The fall armyworm (Spodoptera frugiperda) is now established and rapidly spreading throughout Africa. Thousands of small farmers will be caught off guard. They are not used to spraying insecticides to get a crop of maize.
We know from experience that by the time one can identify a fall armyworm caterpillar, it is often too late to control it. The worms are large and resistant to insecticides. The worms are buried in the whorl, where they are protected from contact with non-systemic insecticides.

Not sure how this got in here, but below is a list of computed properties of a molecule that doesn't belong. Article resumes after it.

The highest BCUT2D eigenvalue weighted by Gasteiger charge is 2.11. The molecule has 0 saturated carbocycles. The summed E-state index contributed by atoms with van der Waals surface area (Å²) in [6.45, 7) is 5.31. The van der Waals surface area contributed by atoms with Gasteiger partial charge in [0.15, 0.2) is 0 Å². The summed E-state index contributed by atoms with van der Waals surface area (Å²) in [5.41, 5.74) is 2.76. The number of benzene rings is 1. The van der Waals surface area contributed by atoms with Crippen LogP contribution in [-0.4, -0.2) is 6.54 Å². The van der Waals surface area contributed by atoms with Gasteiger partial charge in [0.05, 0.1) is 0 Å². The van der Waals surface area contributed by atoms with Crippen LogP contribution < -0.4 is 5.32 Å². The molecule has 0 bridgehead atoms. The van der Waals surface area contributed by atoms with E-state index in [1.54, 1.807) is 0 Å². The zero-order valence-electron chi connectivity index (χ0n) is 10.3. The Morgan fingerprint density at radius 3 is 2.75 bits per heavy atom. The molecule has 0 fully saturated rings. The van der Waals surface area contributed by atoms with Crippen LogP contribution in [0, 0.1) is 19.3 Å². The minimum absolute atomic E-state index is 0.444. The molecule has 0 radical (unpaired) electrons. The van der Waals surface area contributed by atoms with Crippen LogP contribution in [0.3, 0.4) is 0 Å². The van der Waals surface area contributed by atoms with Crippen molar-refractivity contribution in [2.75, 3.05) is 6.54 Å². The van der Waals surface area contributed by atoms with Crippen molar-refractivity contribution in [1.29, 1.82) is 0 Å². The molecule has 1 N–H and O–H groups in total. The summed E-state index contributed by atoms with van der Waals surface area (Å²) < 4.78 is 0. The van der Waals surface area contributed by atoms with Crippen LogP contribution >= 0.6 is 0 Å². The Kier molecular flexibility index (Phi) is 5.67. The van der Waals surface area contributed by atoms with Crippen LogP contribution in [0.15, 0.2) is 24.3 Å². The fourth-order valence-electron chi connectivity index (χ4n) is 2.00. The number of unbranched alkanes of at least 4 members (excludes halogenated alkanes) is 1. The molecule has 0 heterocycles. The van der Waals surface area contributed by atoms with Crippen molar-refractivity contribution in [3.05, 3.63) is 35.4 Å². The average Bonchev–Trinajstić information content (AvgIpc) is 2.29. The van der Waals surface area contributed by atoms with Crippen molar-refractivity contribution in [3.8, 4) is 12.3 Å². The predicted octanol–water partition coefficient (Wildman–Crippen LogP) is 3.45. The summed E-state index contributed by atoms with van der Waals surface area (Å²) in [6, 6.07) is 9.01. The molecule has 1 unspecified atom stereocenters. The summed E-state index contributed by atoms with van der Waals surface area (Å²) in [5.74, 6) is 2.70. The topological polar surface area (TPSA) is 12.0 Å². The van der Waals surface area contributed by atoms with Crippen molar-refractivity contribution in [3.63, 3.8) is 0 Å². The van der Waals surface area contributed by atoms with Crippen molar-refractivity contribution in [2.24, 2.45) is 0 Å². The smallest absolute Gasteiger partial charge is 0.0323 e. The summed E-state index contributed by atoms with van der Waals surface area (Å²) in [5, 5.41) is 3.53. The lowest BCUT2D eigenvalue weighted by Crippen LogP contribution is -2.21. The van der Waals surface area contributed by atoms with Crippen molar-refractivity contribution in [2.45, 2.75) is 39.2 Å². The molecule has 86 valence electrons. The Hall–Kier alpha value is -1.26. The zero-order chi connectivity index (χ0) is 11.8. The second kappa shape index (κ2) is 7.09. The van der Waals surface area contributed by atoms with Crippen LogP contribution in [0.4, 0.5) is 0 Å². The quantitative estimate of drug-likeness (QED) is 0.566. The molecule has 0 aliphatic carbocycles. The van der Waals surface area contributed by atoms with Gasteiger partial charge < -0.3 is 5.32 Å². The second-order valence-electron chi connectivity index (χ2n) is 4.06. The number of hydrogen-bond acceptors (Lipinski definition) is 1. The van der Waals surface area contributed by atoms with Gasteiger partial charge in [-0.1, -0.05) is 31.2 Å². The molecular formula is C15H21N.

For now, most African countries resist the notion of growing genetically modified maize to control armyworms and other Lepidopteran insects.
We know from experience that the key to armyworm control is early detection and early intervention, when the larva are small and before they settle into the whorl.
Early Detection is Key
The key to armyworm control is early detection and early intervention. The most effective method to detect early armyworm infestations is with a combination of field scouting and pheromone traps. Pheromone trap moth counts, alone, can be misleading.
Content Credit: Dr. Dan Kwame McGrath
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